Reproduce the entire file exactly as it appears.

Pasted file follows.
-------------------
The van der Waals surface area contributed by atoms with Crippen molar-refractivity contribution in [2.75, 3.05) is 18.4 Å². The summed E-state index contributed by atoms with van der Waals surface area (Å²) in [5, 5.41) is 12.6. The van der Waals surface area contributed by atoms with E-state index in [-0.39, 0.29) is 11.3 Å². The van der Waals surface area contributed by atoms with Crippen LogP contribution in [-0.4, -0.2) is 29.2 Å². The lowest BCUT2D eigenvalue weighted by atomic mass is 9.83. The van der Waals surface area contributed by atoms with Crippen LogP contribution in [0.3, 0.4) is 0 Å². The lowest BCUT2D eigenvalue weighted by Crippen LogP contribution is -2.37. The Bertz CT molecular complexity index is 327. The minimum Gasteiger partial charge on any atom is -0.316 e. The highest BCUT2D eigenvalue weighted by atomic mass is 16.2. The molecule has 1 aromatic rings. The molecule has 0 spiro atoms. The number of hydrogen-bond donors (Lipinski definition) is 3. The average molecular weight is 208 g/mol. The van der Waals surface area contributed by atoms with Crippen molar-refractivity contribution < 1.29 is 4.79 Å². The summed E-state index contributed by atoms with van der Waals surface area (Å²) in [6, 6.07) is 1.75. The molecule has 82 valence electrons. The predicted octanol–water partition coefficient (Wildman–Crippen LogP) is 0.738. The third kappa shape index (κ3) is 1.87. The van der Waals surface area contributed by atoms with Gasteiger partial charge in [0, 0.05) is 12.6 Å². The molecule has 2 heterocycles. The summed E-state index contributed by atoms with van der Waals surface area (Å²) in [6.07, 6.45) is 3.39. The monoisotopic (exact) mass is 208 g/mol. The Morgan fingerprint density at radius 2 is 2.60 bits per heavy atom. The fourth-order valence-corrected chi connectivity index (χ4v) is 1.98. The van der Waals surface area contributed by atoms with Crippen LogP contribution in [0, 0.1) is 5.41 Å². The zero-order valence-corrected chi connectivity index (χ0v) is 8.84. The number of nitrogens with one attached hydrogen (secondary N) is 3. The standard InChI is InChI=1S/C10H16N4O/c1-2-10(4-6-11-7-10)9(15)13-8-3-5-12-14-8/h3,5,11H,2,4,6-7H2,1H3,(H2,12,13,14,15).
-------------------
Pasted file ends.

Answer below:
The van der Waals surface area contributed by atoms with Crippen molar-refractivity contribution in [2.75, 3.05) is 18.4 Å². The summed E-state index contributed by atoms with van der Waals surface area (Å²) in [5, 5.41) is 12.6. The van der Waals surface area contributed by atoms with E-state index in [-0.39, 0.29) is 11.3 Å². The van der Waals surface area contributed by atoms with Crippen LogP contribution in [-0.4, -0.2) is 29.2 Å². The lowest BCUT2D eigenvalue weighted by atomic mass is 9.83. The van der Waals surface area contributed by atoms with Crippen LogP contribution in [0.3, 0.4) is 0 Å². The lowest BCUT2D eigenvalue weighted by Crippen LogP contribution is -2.37. The Bertz CT molecular complexity index is 327. The minimum Gasteiger partial charge on any atom is -0.316 e. The highest BCUT2D eigenvalue weighted by atomic mass is 16.2. The molecule has 1 aromatic rings. The molecule has 0 spiro atoms. The number of hydrogen-bond donors (Lipinski definition) is 3. The average molecular weight is 208 g/mol. The van der Waals surface area contributed by atoms with Crippen molar-refractivity contribution < 1.29 is 4.79 Å². The summed E-state index contributed by atoms with van der Waals surface area (Å²) in [6, 6.07) is 1.75. The molecule has 82 valence electrons. The predicted octanol–water partition coefficient (Wildman–Crippen LogP) is 0.738. The third kappa shape index (κ3) is 1.87. The van der Waals surface area contributed by atoms with Gasteiger partial charge in [0, 0.05) is 12.6 Å². The molecule has 2 heterocycles. The summed E-state index contributed by atoms with van der Waals surface area (Å²) in [6.07, 6.45) is 3.39. The monoisotopic (exact) mass is 208 g/mol. The Morgan fingerprint density at radius 2 is 2.60 bits per heavy atom. The fourth-order valence-corrected chi connectivity index (χ4v) is 1.98. The van der Waals surface area contributed by atoms with Crippen LogP contribution in [0, 0.1) is 5.41 Å². The zero-order valence-corrected chi connectivity index (χ0v) is 8.84. The number of nitrogens with one attached hydrogen (secondary N) is 3. The standard InChI is InChI=1S/C10H16N4O/c1-2-10(4-6-11-7-10)9(15)13-8-3-5-12-14-8/h3,5,11H,2,4,6-7H2,1H3,(H2,12,13,14,15).